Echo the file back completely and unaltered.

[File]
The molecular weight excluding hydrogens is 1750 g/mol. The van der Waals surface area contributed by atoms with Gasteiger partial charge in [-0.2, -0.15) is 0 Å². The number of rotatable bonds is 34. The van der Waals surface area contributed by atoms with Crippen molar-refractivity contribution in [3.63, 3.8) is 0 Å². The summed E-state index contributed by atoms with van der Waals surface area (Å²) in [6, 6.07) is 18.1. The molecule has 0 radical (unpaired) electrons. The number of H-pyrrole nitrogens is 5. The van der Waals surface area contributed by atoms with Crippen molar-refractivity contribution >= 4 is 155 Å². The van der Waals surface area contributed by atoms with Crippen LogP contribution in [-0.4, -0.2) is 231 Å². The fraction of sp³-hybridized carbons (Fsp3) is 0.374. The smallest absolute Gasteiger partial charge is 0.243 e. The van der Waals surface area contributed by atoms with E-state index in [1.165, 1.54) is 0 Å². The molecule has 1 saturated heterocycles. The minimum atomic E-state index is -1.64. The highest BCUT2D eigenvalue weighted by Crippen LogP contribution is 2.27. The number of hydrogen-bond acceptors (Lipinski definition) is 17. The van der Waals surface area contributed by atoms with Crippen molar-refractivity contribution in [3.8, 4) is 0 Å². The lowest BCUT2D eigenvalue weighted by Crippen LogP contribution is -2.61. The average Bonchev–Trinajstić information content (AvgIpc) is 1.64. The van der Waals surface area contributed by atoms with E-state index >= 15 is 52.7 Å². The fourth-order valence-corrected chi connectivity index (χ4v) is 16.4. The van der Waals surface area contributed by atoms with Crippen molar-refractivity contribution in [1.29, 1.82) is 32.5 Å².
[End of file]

The molecular weight excluding hydrogens is 1750 g/mol. The van der Waals surface area contributed by atoms with Gasteiger partial charge in [-0.2, -0.15) is 0 Å². The number of rotatable bonds is 34. The van der Waals surface area contributed by atoms with Crippen molar-refractivity contribution in [3.63, 3.8) is 0 Å². The summed E-state index contributed by atoms with van der Waals surface area (Å²) in [6, 6.07) is 18.1. The molecule has 0 radical (unpaired) electrons. The number of H-pyrrole nitrogens is 5. The van der Waals surface area contributed by atoms with Crippen molar-refractivity contribution >= 4 is 155 Å². The van der Waals surface area contributed by atoms with Crippen LogP contribution in [-0.4, -0.2) is 231 Å². The fraction of sp³-hybridized carbons (Fsp3) is 0.374. The smallest absolute Gasteiger partial charge is 0.243 e. The van der Waals surface area contributed by atoms with E-state index in [1.165, 1.54) is 0 Å². The molecule has 1 saturated heterocycles. The minimum atomic E-state index is -1.64. The highest BCUT2D eigenvalue weighted by Crippen LogP contribution is 2.27. The number of hydrogen-bond acceptors (Lipinski definition) is 17. The van der Waals surface area contributed by atoms with Crippen molar-refractivity contribution in [3.8, 4) is 0 Å². The lowest BCUT2D eigenvalue weighted by Crippen LogP contribution is -2.61. The average Bonchev–Trinajstić information content (AvgIpc) is 1.64. The van der Waals surface area contributed by atoms with E-state index >= 15 is 52.7 Å². The fourth-order valence-corrected chi connectivity index (χ4v) is 16.4. The van der Waals surface area contributed by atoms with Crippen molar-refractivity contribution in [1.29, 1.82) is 32.5 Å².